The ‘culture wars’ that have become commonplace across Western societies like Australia have been largely driven by the relentless and aggressive pursuit of ‘gender ideology’. Above all, this ideology seeks to expunge the notion of traditional roles and norms, and of the distinctions between male and female.
Gender is presented as being subjective, a personal choice unrelated to one’s biological sex; we are discouraged from using the personal pronouns of ‘he’ and ‘she’ or ‘him’ and ‘her’, or asking an expectant mother if she knows whether her unborn is a boy or a girl; traditional childhood toys and games have been negatively stigmatised as reinforcing gender stereotypes.
The latest folly concerns ‘fairy tales’ and, unsurprisingly, it is part of the Victorian government’s educational agenda.
Under the guise of a curriculum designed to address gender-based violence, children as young as four and five are being encouraged to play the role of the ‘fairy tale detective’ and compare the roles played by male and female characters and assess whether a particular fairy tale promotes gender stereotypes.
The ‘gender police’ who prevail in many educational bureaucracies now wish to garner the support of children in taking forward their ideology, which is nothing less than an aggressive form of social engineering.
Irrespective of their cultural origins, fairy tales have always had a clear purpose – to stimulate the imagination and convey a moral truth.
Many of them reveal the perennial struggle between good and evil, and their characters are mixed, for there are heroes and victims and villains, just as there are in any society. Invariably, fairy tales show the value and power of courage, kindness, honesty, humility and perseverance. While drawn into fantasy, the reader can often see some of the world around them, and sometimes they can even see themselves. In this latest foray, educational bureaucrats will rob young children of their uncomplicated sense of delight and adventure.
Rather than allowing them to find truth, beauty and joy in their experience of fairy tales they are being encouraged to view them dispassionately and critique the stories through the ‘gender lens’.
This ‘lens’ is expected to give particular attention to the depiction of the principal female characters. Some fairy tales have been critiqued for typecasting younger women as victims and older women as nasty and witch-like. A further criticism – only the beautiful find romance and true happiness.
Therein lies the misrepresentation of fairy tales. Neither the female characters, nor their male counterparts can be stereotyped. Not all females are victims.
In the Brothers Grimm fairy tale of Hansel and Gretel, Gretel saved her brother Hansel. And not all males are heroic, as shown in the actions of the evil giant in Jack and the Beanstalk. Even Pinocchio, the ‘wooden boy’, had a tendency to lie.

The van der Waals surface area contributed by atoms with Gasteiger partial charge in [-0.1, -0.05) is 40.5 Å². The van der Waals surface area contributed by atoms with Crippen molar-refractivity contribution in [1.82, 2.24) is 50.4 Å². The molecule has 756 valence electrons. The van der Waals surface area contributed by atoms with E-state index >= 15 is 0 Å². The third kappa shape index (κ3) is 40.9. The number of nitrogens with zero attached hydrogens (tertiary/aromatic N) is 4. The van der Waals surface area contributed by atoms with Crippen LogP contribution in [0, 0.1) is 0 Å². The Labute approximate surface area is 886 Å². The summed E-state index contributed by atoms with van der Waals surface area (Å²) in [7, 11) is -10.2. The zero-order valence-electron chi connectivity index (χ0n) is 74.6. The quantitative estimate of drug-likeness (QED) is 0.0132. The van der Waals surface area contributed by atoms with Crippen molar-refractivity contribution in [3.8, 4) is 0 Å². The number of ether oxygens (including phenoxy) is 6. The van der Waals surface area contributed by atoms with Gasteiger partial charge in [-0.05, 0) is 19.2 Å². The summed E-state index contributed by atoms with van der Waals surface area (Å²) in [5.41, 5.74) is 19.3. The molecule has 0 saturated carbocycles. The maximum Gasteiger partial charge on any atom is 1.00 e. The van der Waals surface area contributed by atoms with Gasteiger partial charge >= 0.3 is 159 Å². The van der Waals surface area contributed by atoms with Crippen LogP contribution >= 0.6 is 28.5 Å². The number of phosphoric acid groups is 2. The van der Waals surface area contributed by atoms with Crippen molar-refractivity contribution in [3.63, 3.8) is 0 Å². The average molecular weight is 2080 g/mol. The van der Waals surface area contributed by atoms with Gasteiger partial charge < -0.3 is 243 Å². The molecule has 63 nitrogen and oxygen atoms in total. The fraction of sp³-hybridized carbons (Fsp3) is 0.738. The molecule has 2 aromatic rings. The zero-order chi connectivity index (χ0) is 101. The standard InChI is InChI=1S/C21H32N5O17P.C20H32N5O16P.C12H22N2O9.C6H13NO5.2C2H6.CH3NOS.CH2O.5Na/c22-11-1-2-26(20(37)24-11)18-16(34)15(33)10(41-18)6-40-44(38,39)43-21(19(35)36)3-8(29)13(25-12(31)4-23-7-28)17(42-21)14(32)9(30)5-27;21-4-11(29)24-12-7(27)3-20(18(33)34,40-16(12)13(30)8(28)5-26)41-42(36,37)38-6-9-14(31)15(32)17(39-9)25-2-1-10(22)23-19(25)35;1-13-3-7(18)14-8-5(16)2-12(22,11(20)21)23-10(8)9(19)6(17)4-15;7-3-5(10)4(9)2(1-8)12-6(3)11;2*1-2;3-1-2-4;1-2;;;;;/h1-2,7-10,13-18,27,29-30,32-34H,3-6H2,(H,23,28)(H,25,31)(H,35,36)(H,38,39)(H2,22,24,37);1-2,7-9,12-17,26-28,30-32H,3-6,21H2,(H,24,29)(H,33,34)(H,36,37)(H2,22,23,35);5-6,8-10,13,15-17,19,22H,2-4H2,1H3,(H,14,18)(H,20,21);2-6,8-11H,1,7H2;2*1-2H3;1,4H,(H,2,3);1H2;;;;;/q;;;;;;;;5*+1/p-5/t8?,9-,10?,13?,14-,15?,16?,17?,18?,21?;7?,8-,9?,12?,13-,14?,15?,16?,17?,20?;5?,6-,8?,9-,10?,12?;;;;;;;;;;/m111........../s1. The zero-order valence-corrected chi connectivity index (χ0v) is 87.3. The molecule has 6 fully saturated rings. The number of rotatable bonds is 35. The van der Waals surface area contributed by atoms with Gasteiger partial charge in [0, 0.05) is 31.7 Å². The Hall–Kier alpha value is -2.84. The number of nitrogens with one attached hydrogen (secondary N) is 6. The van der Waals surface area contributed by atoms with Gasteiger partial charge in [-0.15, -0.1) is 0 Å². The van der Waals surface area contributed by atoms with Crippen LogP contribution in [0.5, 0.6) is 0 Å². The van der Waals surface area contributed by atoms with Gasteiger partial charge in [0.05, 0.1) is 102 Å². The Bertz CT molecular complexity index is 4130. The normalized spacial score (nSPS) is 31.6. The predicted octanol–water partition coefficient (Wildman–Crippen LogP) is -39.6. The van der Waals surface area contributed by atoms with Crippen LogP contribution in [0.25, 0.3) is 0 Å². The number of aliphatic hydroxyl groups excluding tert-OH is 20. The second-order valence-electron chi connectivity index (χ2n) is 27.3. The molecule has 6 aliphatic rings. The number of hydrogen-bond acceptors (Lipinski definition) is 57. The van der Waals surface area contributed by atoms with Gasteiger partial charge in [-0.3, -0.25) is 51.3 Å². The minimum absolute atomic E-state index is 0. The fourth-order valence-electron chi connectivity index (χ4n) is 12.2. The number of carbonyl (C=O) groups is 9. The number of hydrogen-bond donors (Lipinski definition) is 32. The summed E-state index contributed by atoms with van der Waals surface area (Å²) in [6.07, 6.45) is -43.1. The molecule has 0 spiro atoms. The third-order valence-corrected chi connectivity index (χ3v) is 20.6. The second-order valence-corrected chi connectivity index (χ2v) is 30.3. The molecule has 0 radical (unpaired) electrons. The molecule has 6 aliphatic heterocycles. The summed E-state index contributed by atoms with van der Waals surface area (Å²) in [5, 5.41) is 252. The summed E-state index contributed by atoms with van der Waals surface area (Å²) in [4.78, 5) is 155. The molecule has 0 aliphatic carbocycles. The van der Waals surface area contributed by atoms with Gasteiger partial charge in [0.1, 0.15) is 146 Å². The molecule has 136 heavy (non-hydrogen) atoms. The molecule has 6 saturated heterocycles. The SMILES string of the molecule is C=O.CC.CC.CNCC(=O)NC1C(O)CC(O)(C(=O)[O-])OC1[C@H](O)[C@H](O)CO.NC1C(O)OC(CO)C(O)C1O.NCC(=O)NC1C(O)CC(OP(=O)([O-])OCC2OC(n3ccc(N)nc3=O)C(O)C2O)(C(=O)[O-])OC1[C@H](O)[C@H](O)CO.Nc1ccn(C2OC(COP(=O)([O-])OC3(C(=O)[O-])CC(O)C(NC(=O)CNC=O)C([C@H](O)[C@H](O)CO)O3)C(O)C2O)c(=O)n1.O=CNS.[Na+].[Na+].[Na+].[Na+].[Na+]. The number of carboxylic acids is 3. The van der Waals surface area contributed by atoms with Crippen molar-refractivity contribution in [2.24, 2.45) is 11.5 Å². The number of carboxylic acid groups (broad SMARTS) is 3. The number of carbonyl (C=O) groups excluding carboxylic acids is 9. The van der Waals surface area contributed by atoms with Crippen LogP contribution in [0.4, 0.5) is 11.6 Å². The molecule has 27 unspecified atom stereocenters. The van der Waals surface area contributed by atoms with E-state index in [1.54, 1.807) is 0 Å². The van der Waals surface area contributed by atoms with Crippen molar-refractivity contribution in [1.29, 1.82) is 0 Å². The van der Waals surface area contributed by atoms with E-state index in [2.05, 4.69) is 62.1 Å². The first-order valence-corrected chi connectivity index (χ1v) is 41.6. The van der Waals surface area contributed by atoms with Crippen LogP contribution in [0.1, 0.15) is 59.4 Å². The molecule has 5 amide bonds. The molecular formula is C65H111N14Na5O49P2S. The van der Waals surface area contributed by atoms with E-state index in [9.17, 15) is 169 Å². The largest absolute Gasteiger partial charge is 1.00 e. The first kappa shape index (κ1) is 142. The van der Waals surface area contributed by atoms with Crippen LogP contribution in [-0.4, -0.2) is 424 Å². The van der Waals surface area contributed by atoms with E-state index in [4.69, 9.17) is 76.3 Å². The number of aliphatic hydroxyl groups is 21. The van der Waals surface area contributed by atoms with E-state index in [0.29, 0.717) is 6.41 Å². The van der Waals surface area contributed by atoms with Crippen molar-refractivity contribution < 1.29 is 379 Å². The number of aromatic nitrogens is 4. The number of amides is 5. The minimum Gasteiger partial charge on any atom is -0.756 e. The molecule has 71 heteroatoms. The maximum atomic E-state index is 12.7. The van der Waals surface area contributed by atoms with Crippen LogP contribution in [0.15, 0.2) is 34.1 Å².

None of this matters whatsoever to young children. Their understanding and love of fairy tales relates to their fascination with the story; it is not motivated by the ‘gender’ of their favourite character, which in some instances is an animal – gender unknown. Nor do they automatically associate good or bad behaviours or particular stereotypes with males and females. This remains the obsession of our self-appointed ‘gender police’. I am now beginning to wonder when they will take aim at our musicals and stage shows, many of which are adaptations of the fairy tales they have subjected to scrutiny.
The purveyors of the seemingly ubiquitous gender ideology not only seek to rob children and young people of enjoyable learning experiences, they seek to censor society as a whole, and the various institutions within it. The educational sector has much to fear if this ideology advances unchecked. If fairy tales have met their ire, what hope is there for Shakespeare or the writers of the Classics? Will the day come when literature is airbrushed so that it is in accord with the tenets of gender ideology?
I well remember from my own HSC, the opening line of Jane Austen’s work, Pride and Prejudice:
“It is a truth universally acknowledged, that a single man in possession of a good fortune must be in want of a wife.”
As an eighteen year old, it was perfectly reasonable to critically analyse this text and to understand the social context of Austen’s work.
It is, however, unreasonable to engage five year olds in processes of analysis and interpretation. Let children be children and let them enjoy the stories as the authors intended.
Despite my concerns with gender ideology, I am convinced that common sense will finally prevail. This is merely a moment of madness, a brief aberration. Perhaps in years to come when we share with others the folly of the ‘culture wars’, we may well begin, ‘Once upon a time’.